Wednesday, March 18, 2009

Lazeeza Chronicles III

Sometimes…beneath the crushing agony of grief, it’s easy to forget the words of the Quraan, even though you hold on to it each day and recite from it, allowing the music of its words to wash over your tortured soul.

What’s stranger still, is that you are one of the lucky few who recite with total comprehension. So much for all the years of study.

A woman walked into the bakery this morning. She has eyes that are bluer than the sky at noon. She took a doughnut. ”Not for me,” she said. “For my mother in law.”

“How is she?” I ask, recalling a previous conversation concerning her mother in law who lives in an old age home. On that occasion she and her husband had been summoned by the authorities at the home to resolve a situation where the older woman had turned violent against a fellow resident.

“She’s coming to stay with us.” Her eyes are shiny.
“She’s in an old age home. Ever since she’s been there…she’s deteriorated. Old age is not a sickness.”
At this point it dawns on me that this conversation is as much of an attempt to convince herself as it is to inform the listener.

“It’s hard living with her.” The internal strife rages in her eyes.

“May God make it easy for you.” My words. “May He give you the strength to deal with it all.”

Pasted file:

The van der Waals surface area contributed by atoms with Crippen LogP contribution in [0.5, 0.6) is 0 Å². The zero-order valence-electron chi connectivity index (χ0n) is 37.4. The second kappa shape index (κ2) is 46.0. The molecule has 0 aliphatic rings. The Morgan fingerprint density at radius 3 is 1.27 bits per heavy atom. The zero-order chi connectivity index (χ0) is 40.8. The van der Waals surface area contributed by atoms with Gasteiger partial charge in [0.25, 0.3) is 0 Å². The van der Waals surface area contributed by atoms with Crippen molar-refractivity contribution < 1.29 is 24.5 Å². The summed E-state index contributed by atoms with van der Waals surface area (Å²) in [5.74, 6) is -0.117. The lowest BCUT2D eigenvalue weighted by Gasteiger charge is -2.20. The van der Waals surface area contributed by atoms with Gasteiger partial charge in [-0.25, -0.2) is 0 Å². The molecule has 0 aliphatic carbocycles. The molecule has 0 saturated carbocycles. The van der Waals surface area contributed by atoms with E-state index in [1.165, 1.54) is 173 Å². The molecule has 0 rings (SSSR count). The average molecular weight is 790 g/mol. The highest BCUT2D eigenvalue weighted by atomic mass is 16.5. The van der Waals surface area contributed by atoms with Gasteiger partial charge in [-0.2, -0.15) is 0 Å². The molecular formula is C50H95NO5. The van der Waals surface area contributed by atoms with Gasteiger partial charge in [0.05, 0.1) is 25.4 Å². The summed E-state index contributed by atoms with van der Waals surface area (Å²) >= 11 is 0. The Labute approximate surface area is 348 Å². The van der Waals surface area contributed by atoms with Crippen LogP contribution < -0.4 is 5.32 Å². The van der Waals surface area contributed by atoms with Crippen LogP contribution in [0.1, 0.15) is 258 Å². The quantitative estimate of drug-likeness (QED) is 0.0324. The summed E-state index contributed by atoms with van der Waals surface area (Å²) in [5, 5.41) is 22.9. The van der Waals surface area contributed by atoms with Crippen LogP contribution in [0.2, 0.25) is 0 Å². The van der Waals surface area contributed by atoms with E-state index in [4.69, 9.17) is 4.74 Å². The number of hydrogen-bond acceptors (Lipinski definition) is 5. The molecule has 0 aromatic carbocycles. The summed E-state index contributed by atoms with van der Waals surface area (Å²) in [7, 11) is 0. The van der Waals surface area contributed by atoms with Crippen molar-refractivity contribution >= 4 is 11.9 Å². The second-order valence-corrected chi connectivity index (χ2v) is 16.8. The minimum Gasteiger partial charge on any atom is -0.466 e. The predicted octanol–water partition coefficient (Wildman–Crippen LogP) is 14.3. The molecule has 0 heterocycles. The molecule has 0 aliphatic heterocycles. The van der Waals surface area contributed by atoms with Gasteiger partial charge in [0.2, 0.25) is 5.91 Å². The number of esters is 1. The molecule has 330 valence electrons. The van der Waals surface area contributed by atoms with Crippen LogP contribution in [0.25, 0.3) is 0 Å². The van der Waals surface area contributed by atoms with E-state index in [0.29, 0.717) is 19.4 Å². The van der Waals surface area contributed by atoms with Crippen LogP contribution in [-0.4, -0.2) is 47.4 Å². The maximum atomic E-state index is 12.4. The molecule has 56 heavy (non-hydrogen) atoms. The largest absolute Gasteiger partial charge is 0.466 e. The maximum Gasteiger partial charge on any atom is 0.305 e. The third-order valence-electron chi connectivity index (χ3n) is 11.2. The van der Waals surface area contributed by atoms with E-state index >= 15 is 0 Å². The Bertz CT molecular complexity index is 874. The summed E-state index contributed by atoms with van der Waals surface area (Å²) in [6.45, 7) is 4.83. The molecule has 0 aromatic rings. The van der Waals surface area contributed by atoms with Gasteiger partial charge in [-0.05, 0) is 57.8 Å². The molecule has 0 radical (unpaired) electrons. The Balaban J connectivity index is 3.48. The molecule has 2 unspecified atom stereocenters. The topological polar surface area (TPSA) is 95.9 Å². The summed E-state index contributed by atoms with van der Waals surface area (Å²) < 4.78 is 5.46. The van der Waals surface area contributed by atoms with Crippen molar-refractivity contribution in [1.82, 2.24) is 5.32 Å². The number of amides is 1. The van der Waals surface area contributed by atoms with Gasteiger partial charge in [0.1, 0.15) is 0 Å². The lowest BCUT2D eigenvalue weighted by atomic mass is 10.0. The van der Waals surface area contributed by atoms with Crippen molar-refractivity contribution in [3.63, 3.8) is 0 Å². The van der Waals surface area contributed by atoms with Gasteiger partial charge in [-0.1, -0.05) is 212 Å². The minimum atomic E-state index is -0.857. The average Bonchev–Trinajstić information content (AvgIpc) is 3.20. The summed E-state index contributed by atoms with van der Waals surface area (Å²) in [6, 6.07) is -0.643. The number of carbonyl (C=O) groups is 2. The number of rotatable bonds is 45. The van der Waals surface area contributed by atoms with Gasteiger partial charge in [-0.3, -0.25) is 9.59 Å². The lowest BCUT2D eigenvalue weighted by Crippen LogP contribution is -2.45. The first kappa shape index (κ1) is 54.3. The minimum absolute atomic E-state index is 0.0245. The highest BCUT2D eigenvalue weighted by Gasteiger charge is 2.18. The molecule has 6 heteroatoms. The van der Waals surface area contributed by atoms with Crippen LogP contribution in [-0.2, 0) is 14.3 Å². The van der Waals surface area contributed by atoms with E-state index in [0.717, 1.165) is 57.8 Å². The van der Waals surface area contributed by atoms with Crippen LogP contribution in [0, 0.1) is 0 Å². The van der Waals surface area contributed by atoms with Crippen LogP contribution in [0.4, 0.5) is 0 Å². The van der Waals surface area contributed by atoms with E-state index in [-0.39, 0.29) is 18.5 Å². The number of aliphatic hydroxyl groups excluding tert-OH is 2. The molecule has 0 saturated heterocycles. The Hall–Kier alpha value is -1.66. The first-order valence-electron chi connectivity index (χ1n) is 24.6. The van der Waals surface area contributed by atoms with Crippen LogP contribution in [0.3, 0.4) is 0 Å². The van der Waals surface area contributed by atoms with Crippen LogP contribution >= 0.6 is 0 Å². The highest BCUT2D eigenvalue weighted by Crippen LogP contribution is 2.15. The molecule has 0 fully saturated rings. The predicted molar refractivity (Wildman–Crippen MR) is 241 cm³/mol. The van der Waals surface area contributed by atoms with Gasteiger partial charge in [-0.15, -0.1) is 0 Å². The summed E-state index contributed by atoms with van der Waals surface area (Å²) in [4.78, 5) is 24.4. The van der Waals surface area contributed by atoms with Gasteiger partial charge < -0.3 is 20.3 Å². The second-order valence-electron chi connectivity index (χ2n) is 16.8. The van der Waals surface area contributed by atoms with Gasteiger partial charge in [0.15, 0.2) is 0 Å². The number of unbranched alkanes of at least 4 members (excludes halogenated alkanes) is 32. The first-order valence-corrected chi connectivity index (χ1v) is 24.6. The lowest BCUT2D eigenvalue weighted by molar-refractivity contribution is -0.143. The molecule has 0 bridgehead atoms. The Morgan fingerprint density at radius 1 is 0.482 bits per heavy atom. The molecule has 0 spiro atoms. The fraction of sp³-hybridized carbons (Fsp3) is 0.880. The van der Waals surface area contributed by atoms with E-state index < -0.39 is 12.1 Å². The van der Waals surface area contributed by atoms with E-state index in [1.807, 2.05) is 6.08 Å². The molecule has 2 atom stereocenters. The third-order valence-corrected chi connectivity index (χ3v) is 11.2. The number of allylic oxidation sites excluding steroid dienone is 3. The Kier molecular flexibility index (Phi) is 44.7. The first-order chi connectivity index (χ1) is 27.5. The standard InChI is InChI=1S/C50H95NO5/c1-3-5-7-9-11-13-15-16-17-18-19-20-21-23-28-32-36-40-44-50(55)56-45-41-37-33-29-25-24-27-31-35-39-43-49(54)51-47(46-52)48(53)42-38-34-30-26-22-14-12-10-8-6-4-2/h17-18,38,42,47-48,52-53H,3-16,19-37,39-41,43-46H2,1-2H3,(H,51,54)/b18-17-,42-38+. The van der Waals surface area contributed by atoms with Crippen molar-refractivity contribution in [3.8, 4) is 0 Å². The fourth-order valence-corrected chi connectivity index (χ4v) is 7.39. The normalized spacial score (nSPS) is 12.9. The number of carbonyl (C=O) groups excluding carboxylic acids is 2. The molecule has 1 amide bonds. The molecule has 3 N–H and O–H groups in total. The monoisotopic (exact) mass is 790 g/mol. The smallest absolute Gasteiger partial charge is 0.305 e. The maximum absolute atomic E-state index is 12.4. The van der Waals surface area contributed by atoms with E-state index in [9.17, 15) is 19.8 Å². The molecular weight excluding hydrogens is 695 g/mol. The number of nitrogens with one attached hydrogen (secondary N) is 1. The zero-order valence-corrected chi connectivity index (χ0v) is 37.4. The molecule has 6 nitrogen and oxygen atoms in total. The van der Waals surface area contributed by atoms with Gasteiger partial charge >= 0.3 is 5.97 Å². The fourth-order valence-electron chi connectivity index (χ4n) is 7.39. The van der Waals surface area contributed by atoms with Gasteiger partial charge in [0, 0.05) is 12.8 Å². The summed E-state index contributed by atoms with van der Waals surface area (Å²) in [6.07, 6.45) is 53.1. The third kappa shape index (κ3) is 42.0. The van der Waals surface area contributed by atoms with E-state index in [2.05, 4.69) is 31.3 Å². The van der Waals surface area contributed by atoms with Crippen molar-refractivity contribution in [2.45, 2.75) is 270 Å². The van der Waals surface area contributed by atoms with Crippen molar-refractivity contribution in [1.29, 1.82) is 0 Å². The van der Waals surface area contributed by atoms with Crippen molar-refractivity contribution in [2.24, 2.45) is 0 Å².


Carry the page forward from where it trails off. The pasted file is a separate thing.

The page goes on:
“He will.” Her voice never wavers. Grows stronger.
“He never gives us more than we can bear.”

I feel my body flood.
Then drain.
Of all the fear. All the uncertainty.
What remains is the hard nub of human existence, the thing that brings the woman who has buried her child to her feet once more…
Hope. It’s all I have left.

“That’s a verse from the Quraan,” I say. My own eyes swimming.

How is it that she found me on this day, when the glass glued to my hand feels heavier than ever? And even though more than anything I’d like to put it down; lay my burden aside for a bit, the glue eats into my skin and the weight drags my arm downward.

She has never heard of la ilaha illallah. And yet...
Suddenly the leaden water evaporates from the glass. The glue ages. Weakens. I lay the near empty glass aside. I place all hope and trust in Him.

And I know that each breath, each heartbeat whispers of Hope. And that the second between each one. That’s distilled Faith.


P.S. This post was meant to have been an article for a local magazine. Had been accepted, in fact. Was to have been the first of a series entitled 'Behind the Counter'. But then the editor of the editor decided that he didn't 'get' it. I decided that fragile egos don't 'do' rejection too well. And that was that. Abortion pre term. A cliché , rather personal at that.
Who knows, maybe someday :)

S